Document Type: Special Articles

Authors

1 Department of Neurology, Neuroscience Research Center, Imam Reza Hospital, Tabriz University of Medical Sciences, Tabriz, Iran.

2 Department of Neurology, School of Medicine, Tabriz University of Medical Sciences, Tabriz, Iran.

3 Department of Nutrition, School of Nutrition and Health, Tabriz University of Medical Sciences, Tabriz, Iran.

Abstract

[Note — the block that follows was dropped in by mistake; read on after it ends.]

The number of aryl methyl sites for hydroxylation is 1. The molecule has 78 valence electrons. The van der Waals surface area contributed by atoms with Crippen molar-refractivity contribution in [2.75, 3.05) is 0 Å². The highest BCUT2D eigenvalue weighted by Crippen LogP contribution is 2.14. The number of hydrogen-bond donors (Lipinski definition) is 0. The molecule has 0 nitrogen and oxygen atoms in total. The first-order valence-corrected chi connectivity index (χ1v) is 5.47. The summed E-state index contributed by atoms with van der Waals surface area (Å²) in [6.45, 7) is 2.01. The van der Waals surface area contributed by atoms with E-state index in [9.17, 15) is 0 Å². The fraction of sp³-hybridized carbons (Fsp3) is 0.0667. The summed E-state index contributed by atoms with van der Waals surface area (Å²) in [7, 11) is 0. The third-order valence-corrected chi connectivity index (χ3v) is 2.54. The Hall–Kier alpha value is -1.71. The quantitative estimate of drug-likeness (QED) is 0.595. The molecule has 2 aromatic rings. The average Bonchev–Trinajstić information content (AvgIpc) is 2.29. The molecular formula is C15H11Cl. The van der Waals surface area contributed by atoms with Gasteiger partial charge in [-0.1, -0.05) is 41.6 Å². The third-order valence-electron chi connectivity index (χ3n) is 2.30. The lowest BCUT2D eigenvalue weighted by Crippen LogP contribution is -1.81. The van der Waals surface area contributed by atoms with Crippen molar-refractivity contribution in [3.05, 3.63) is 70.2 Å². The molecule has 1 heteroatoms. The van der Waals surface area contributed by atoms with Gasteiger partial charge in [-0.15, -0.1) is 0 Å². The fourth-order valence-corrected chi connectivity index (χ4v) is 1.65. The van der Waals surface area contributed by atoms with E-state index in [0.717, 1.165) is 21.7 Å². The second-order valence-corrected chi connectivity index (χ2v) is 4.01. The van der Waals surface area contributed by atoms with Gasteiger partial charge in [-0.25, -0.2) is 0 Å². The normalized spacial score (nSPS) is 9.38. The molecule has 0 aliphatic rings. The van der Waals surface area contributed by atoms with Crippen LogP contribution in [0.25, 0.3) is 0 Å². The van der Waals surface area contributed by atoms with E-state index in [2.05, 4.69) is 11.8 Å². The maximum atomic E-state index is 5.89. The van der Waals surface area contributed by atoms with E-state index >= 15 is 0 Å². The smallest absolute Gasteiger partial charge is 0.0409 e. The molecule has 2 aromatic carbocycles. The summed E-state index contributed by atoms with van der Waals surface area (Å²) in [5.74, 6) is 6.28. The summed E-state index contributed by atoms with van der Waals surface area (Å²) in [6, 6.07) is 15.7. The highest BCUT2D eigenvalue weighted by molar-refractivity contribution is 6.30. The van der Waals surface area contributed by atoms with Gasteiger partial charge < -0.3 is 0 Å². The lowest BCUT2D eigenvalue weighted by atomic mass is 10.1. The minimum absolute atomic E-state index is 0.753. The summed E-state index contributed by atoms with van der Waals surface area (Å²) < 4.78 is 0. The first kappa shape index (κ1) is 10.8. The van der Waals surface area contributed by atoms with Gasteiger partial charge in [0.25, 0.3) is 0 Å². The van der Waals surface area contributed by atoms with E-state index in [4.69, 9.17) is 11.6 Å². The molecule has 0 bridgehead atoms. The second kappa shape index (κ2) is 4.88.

Background: It seems that serum vitamin D levels are one of the potential environmental factors affecting the severity of multiple sclerosis (MS). In this study, we aim to evaluate vitamin D levels in MS patients and healthy subjects and assess the relationship between vitamin D level and disability.Methods: In this case-control study, 168 rapid relapsing MS patients and 168 matched healthy controls were randomly included in this study. Demographic characteristics and serum vitamin D levels for patients and controls, as well as expanded disability status scale (EDSS), duration of disease and diagnostic lag for patients were evaluated. We followed up patients for 6 months and relapses were recorded.Results:  The  mean  serum  vitamin  D  levels  were 19.16 ± 17.37 inpatients and 25.39 ± 19.67 in controls (P = 0.560). The mean serum vitamin D levels were 12.65 ±  13.3 in patients with relapses and 22.08 ± 18.22 in  patients without any relapses (P < 0.001). There  was  no  significant  correlation  between  E SS score and serum vitamin D levels (r = −0.08, P = 0.280). There  was  a  significant  positive  correlation  between EDSS score and disease duration (r = 0.52, P < 0.001).Conclusion: In conclusion, vitamin D level in patients with  MS  was  significantly  lower  than  the  healthy subjects,  but  no  significant  relationship  was  found between vitamin D levels and disability.  Our findings did not suggest a protective role for serum vitamin D levels against disability.